It is a cultural fact of life in 2011 that the cellphone, and its more sophisticated technological cousin, the smartphone, is rapidly approaching the status of the ordinary: almost everyone seems to have access to one or the other, and the user depends upon it to keep in touch, literally, with the whole world. The handheld phone has even become the instrument for chronicling the pace and success of revolutions, even in otherwise closed societies.
And yet, no one can say for sure just where such devices stand in the legal world. And that is nowhere more true than in America, where the constitutional stature of such personal data devices is still in its earliest beginning stage of definition. The most pressing issue: Just how private are the contents – often very intimate in nature – of those devices? When can government scan those contents without permission?
Just last year, the Supreme Court gave one explanation for this lack of legal certainty so far. “The judiciary,” the Court commented in a significant test case, ”risks error by elaborating too fully on the Fourth Amendment implications of emerging technology before its role in society has become clear.” Cautiously, therefore, the Court refused to answer the most basic constitutional question about privacy: What degree of privacy is society prepared to insist upon for such devices? (In legal phrasing, how does one define “a legitimate expectation of privacy?”)
The issue of cell phone searches is something schools have also been addressing. Use the National Constitution Center’s Exchange lesson plan found here to discuss with students how schools balance security measures with privacy. Part of the lesson has students investigating the the federal case of J.W. v. Desoto Country School District (2010) in which a school suspended a student after searching the contents of his cell phone.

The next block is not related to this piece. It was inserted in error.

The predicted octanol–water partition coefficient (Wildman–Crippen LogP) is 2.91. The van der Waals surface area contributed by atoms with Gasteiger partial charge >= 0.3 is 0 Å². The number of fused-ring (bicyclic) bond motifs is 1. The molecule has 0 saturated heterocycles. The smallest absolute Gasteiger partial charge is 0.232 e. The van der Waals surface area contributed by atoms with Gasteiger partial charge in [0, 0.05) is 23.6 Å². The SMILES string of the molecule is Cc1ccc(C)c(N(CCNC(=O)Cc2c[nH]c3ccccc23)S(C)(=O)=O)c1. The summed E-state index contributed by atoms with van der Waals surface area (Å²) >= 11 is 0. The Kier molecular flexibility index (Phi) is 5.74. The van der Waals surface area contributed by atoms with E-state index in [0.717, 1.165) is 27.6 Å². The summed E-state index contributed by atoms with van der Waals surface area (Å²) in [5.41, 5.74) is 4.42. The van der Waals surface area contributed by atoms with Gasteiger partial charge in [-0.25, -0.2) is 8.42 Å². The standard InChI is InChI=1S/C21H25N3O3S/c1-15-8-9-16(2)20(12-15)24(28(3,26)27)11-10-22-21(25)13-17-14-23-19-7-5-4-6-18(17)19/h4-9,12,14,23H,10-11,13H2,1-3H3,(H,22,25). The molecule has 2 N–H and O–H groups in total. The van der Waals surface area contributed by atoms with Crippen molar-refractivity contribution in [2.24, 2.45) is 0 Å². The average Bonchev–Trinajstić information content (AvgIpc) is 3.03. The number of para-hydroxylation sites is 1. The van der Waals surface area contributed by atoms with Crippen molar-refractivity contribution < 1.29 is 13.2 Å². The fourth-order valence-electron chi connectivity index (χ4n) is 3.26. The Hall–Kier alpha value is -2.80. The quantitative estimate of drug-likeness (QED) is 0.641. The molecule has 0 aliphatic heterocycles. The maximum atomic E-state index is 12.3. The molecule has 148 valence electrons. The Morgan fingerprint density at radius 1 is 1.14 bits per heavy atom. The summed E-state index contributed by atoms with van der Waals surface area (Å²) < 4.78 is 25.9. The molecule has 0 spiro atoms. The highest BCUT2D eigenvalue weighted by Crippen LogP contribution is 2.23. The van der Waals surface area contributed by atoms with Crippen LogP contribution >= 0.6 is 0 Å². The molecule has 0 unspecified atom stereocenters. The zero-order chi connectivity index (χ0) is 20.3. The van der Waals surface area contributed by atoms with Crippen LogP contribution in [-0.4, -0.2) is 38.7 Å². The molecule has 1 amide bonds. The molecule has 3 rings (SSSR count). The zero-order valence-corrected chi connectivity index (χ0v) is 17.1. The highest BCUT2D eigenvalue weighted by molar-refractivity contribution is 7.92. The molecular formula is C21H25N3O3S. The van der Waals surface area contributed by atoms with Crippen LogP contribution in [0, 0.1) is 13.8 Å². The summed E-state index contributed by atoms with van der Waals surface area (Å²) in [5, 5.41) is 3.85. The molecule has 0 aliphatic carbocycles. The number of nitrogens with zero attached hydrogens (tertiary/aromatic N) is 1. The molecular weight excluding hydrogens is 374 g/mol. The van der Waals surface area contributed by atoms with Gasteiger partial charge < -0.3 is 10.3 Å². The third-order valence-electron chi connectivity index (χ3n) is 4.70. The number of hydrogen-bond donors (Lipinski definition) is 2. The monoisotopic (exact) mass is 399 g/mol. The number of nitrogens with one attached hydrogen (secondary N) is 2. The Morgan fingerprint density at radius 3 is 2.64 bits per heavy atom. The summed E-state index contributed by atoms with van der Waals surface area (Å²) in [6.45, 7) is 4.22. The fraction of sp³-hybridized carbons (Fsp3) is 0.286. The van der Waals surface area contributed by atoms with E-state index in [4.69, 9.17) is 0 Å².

The Court, in that decision (City of Ontario v. Quon), wound up with a ruling that a police officer has no Fourth Amendment right of privacy in the contents of an electronic pager supplied by the police department for official use.
Because those who work for the government may have to give up some of their privacy rights, the development of the legal concept is often more important when an ordinary citizen’s privacy is at stake. And that usually comes, for better or worse, in the analysis of police authority in enforcing the laws against crime. That involves a direct confrontation of citizen and government, and that is the arena in which the Fourth Amendment more commonly operates.
There is no more uncertainty in privacy law these days than over the degree of police power to search the contents of a cellphone or similar device that police obtain from a suspect they have arrested. Must police get a search warrant to download what is in the phone’s files? Does the nature of the device make a difference? Is there ever an emergency situation that requires the police to check the contents immediately, without a warrant? If they wait for any significant interval after the arrest, is that more of an invasion of privacy, so a warrant must be obtained? What can prosecutors do with the contents after the arrest?
The Supreme Court may soon start to answer some of those questions, because lower courts that have tried to sort out answers have become deeply divided, and that often leads the Justices to get involved. Awaiting the Court as it returns soon from its summer recess is a case from California, in which a sharply divided state Supreme Court ruled that police in Ventura County did not violate the privacy of suspect Gregory Diaz when they downloaded the contents of a cellphone they had taken from him somewhat earlier, on his arrest on suspicion of drug dealing. If accepted for review, it could be one of the new term’s most-watched cases.
Lyle Denniston is the National Constitution Center’s Adviser on Constitutional Literacy. He has reported on the Supreme Court for 53 years, currently covering it for SCOTUSblog, an online clearing house of information about the Supreme Court’s work. Celebrate Constitution Day with the National Constitution Center on Sept. 16. Click here for more information.